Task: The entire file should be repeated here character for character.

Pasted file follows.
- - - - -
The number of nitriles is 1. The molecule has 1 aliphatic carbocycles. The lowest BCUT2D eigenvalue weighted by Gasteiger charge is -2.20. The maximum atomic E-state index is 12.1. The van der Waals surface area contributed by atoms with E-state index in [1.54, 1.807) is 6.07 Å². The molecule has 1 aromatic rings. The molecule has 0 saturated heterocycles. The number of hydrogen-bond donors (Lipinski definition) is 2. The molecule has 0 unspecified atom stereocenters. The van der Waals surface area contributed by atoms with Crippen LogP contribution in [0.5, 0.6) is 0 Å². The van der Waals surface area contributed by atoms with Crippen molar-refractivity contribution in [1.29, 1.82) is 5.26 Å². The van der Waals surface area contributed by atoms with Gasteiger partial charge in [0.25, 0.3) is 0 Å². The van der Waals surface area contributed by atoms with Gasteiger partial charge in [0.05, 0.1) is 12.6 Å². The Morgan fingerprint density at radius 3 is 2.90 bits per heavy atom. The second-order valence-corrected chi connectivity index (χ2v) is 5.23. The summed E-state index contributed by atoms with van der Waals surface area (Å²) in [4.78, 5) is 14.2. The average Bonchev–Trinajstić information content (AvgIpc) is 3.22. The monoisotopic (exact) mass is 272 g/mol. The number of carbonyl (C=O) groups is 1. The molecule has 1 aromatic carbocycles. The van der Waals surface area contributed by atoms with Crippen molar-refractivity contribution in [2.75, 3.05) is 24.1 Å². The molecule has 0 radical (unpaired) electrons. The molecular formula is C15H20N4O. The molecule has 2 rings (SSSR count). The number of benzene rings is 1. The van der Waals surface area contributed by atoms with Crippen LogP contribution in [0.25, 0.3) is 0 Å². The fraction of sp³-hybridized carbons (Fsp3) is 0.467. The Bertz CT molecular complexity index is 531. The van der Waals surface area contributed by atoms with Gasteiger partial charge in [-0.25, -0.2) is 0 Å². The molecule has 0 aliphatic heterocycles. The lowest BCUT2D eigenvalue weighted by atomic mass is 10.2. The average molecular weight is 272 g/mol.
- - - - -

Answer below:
The number of nitriles is 1. The molecule has 1 aliphatic carbocycles. The lowest BCUT2D eigenvalue weighted by Gasteiger charge is -2.20. The maximum atomic E-state index is 12.1. The van der Waals surface area contributed by atoms with E-state index in [1.54, 1.807) is 6.07 Å². The molecule has 1 aromatic rings. The molecule has 0 saturated heterocycles. The number of hydrogen-bond donors (Lipinski definition) is 2. The molecule has 0 unspecified atom stereocenters. The van der Waals surface area contributed by atoms with Crippen LogP contribution in [0.5, 0.6) is 0 Å². The van der Waals surface area contributed by atoms with Crippen molar-refractivity contribution in [1.29, 1.82) is 5.26 Å². The van der Waals surface area contributed by atoms with Gasteiger partial charge in [0.25, 0.3) is 0 Å². The van der Waals surface area contributed by atoms with Gasteiger partial charge in [0.05, 0.1) is 12.6 Å². The Morgan fingerprint density at radius 3 is 2.90 bits per heavy atom. The second-order valence-corrected chi connectivity index (χ2v) is 5.23. The summed E-state index contributed by atoms with van der Waals surface area (Å²) in [4.78, 5) is 14.2. The average Bonchev–Trinajstić information content (AvgIpc) is 3.22. The monoisotopic (exact) mass is 272 g/mol. The number of carbonyl (C=O) groups is 1. The molecule has 1 aromatic carbocycles. The van der Waals surface area contributed by atoms with Crippen molar-refractivity contribution in [2.75, 3.05) is 24.1 Å². The molecule has 0 radical (unpaired) electrons. The molecular formula is C15H20N4O. The molecule has 2 rings (SSSR count). The number of benzene rings is 1. The van der Waals surface area contributed by atoms with Crippen LogP contribution in [0.25, 0.3) is 0 Å². The fraction of sp³-hybridized carbons (Fsp3) is 0.467. The Bertz CT molecular complexity index is 531. The van der Waals surface area contributed by atoms with Gasteiger partial charge in [-0.25, -0.2) is 0 Å². The molecule has 0 aliphatic heterocycles. The lowest BCUT2D eigenvalue weighted by atomic mass is 10.2. The average molecular weight is 272 g/mol.